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The Ethereum community started as a small group of dedicated engineers. It has ballooned to thousands of engineers, entrepreneurs and investors, all of whom have a stake in the direction of Ethereum. Ethereum is an open source project, and the direction of a popular open source project can get complex.
Ethereum is figuring out how to govern itself. It’s not clear what the perfect model is, but there are a few historical examples to think about: namely Linux and Bitcoin.
Linux is similar to Ethereum in that there is a clear leader—Linux has Linus Torvalds and Ethereum has Vitalik Buterin. Linux is massively successful, and the Linux development team does have a top-down, hierarchical approach. But does a hierarchy with clear leadership make sense for a project like Ethereum, which has decentralization at its core?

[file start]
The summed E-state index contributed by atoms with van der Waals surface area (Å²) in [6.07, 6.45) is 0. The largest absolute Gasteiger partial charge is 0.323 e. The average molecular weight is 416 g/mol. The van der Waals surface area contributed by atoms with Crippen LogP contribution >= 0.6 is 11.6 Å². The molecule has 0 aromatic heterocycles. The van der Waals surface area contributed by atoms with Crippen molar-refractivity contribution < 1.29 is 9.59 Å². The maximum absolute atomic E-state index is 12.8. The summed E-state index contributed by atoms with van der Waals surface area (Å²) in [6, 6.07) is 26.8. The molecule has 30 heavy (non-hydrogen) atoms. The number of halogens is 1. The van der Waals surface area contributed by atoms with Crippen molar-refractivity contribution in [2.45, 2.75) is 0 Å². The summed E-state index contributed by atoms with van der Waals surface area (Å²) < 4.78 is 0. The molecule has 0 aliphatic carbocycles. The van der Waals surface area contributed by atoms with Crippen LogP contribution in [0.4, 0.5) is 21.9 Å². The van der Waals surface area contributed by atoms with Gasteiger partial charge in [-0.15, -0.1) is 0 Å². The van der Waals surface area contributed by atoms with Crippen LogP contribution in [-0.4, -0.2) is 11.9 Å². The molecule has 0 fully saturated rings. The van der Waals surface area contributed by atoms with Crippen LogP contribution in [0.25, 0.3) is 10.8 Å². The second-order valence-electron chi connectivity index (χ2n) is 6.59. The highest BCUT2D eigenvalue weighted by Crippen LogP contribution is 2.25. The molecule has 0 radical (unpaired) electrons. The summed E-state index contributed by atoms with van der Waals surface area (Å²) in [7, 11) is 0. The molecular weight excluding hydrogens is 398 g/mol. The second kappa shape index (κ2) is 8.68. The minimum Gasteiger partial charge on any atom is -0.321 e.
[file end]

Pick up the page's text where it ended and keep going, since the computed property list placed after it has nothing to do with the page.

Bitcoin is headless—Satoshi disappeared in 2010, and there is not an official leader. Bitcoin has succeeded without a well-defined hierarchy–depending on what your definition of success is. Bitcoin development does not move as fast as Ethereum (this is by design)—but there is more widespread trust that the integrity of the system cannot be compromised by its creator.
Hudson Jameson is an Ethereum developer and entrepreneur who has been part of the community since the early days. He works on Ethereum governance, which defines how changes to the Ethereum project are proposed, accepted, and implemented. Hudson joins the show today to talk about Ethereum governance, smart contracts, and the DAO hack. We did not discuss on-chain vs. off-chain governance, but I am hoping to cover that in a future episode.
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